Electronic Theses and Dissertations

Award Winner

Recipient of the 2006 Outstanding Master's Thesis Award - Second Place.

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Open Access Thesis

Abstract

Despite legal recognition of adoption as a legitimate family form, research suggests that adoptive families face a special set of circumstances revolving around the societal stigma involved with adoption. Additionally, adoptees admit to experiencing legal, social, and institutional discrimination because of their adoptive status. Although there have been many celebrations of adoption (such as Dave Thomas), there are cultural norms regarding the family that discipline us to see adoption negatively. Researchers acknowledge that the language surrounding adoption is negative, but do not pursue what that language is or where it appears. Thus, the purpose ofmy study was to determine how the contemporary public vocabulary repertoire represents adoption. Three national newspapers and eleven magazines published over a ten-year period were analyzed using a Burkean approach to uncover the clusters that infuse adoption's meaning and to establish whether or not the meaning of adoption is fixed or is undergoing a terministic catharsis. Findings indicate five sets of clusters that surround the word adoption and thus affect its meaning: first, there is an attempt to biologicize adoption; second, adoption is replaced in the discourse by a variety of terms that confuse its meaning; third, adoption's meaning is created through the perspective of the adoptive parent; fourth, biology is in direct opposition to adoption; and fifth, adoption is equated to the commodification of children. The research indicates that the meaning of adoption is muddled in the current discourse, thus providing a space for the meaning behind adoption to be transformed through a terministic catharsis. Ultimately, although adoption is celebrated in the public discourse, the underlying meaning of adoption is somewhat negative, but still very ambiguous.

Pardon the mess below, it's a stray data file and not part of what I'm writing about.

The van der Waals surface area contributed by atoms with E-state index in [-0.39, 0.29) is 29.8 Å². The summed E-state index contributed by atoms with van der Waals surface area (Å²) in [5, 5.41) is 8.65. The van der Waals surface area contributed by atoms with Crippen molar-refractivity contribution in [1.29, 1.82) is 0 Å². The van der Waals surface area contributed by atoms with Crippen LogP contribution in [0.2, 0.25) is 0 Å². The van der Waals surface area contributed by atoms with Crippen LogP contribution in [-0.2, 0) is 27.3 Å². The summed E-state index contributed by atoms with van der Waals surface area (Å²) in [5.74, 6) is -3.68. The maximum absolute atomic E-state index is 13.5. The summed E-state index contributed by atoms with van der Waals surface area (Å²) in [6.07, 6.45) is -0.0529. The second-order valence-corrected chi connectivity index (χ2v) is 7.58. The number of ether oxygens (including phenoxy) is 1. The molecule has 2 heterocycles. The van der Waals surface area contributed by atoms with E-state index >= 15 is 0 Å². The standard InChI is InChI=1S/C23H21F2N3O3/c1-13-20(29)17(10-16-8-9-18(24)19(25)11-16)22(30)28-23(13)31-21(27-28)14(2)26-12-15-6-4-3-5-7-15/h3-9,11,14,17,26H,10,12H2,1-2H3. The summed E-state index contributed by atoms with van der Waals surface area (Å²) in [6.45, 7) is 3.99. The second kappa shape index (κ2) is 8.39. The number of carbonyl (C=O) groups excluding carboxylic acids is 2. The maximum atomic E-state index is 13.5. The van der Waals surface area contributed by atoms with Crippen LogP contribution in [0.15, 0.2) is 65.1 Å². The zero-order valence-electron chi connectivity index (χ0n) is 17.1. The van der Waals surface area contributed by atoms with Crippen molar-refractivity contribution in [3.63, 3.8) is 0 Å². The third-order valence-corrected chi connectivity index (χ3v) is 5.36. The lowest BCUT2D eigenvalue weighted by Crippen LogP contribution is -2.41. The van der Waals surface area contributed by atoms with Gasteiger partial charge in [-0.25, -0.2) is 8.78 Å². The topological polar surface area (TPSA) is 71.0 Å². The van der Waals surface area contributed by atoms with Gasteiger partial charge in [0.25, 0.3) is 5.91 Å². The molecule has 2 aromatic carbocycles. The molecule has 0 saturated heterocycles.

Date of Award

2005

Degree Name

Master of Arts

Department

Department of Communication Studies

First Advisor

Catherine Helen Palczewski, Chair, Thesis Committee

Comments

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Date Original

5-2005

Object Description

1 PDF file (vii, 194 pages)

Language

EN

File Format

application/pdf

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